I enjoyed reminiscing as we came towards Braunston - it was there last year that we reconnected with Mick and Julia again, and it was also there that we had Neil and Neill on board with us. And out first day of this boating season was from Barby to Braunston. That was just over four months ago but it seems ages!

We got to Braunston in good time and found a mooring just in front of Inca. Gary came along to help us tie up and Carolyn arrived shortly after on her return from walking Hamish. Onboard Waka Huia for a cuppa and whiskey cake - well, a biscuit for Gary, as cake isn't allowed for him, poor man!

As always seems to be the case, when we need to connect with Tim to organise a rendezvous point, the phone service on the canal is appalling. (Crick was the last example - OK, so it's a sample of two, but you get my drift ...) David cracked it though with the cellular repeater and we then had excellent service. Tim has a funeral to attend this arvo near Leicester so came to stay with us overnight. It was just great to see him.

We had a full roast beef dinner, Lesley made the yorkshires (practice, practice, practice) followed by brioche and butter pudding with figs soaked in port plus lemon curd on the brioche. I got the recipe some years ago from our friend John, but couldn't find it yesterday, so had to make it up from the recesses of my memory. He usually uses raisins (but as we didn't have the requisite number of virgins - read Christopher Hitchens for the reference) figs were deputised as the onboard substitute.
Successful (and big) yorkshires

An early morning walk in the mist around Braunston village for Tim and me today.

Near the church is what I think is a former windmill.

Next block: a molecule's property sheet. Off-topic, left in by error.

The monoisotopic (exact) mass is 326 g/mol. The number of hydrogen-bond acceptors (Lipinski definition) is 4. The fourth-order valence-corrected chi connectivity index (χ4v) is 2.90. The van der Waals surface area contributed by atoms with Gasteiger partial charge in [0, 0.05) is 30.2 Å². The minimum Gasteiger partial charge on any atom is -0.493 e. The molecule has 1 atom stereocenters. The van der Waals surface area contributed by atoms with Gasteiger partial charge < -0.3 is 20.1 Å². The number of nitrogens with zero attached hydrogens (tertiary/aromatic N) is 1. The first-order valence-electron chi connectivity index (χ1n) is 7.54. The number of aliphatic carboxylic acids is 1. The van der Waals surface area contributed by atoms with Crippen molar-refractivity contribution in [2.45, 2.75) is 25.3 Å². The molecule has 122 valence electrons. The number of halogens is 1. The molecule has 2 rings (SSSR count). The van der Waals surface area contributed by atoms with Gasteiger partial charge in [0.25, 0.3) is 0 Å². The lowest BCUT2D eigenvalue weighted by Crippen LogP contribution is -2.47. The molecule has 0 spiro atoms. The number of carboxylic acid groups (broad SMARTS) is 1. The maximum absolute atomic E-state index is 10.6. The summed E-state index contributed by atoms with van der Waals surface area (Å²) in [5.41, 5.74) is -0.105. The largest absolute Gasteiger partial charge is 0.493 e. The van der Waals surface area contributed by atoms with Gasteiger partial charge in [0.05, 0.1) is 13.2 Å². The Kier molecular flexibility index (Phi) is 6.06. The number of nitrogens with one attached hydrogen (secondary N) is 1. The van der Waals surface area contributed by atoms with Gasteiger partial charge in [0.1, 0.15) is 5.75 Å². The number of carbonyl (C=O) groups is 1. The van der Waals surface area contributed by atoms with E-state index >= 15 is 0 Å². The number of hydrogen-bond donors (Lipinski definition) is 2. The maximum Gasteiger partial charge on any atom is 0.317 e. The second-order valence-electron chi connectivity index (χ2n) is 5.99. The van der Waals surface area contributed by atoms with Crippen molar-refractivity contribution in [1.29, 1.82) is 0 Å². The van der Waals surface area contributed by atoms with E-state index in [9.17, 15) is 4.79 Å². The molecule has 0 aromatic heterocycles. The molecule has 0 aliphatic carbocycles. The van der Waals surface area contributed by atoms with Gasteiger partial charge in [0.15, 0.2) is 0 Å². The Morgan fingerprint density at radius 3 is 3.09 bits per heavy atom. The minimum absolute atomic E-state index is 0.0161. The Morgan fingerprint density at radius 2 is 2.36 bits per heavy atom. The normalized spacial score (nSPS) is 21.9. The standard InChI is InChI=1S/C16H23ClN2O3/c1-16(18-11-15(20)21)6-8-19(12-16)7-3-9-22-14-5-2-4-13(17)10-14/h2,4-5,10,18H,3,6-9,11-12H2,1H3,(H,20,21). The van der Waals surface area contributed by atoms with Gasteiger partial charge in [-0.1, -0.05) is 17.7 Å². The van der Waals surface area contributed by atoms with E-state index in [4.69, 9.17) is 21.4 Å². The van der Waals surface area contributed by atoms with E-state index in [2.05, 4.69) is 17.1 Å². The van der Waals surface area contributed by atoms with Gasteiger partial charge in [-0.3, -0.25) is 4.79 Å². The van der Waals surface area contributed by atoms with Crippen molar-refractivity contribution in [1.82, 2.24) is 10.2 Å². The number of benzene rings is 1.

Misty sky over the canal on the way down Nibbits Lane

And then brekkie - we bought some of the thin sausages (same recipe as Braunston Bangers - very yummy) at the butcher's as we passed this morning, so they were cooked along with bacon and eggs. Tim was keen to help with the locks, so I drove his truck from the pub carpark to the bottom lock and met them all as Tim steered the boat towards the lock.
Tim and Lesley in the lock

We came up two locks to the Admiral Nelson with Tim and Lesley on board and David and I doing lockwheeling. We decided to moor up which was not particularly straightforward, mind, as they were too close to the lock mooring to be comfortable - but a win: as Tim was trying to get off the boat to hold the rope, Lesley HAD to steer the boat - YAY!!!) and here we are. So that deadlock is over ...

Moving the boat back past another moored boat so we are in the sun! Doing it by middle- and stern-hauling as the breeze was up and reversing in breeze isn't fun.
David makes progress

Tim is in the lead
And he hauls on the rope to keep me in line - I had the easy job!

On his way (well, a slight deviation) to the funeral, Tim has driven Lesley back to her car at the Greyhound Inn at Hawkesbury Junction. Before she left she checked out on her sat nav how far it was from here to the car - 26 miles - a whole week it's taken us, although to be fair, we did spend two days going in and out of Coventry. So five days to travel 26 miles - that's not bad! My hunch is it took Tim about 30 minutes tops in the Hilux ...

So we are alone after a week with Lesley on board. We miss you, ODS!

But fear not - an invitation to drinks and nibbles has since occurred. I was sitting at the dinette and saw a boat I have never seen before, but that is very familiar to me - I have read their blog since before we came over last year - nb Chance with James at the helm floated sedately past, so out I leapt, introduced myself to him, and then to Doug. Upshot: we are going on board Chance this evening.

So this last 24 hours has been splendid - our son Tim has been with us, we met Gary and Carolyn from Inca, and now we have met James and Doug, and I understand we will meet another crew this evening as well.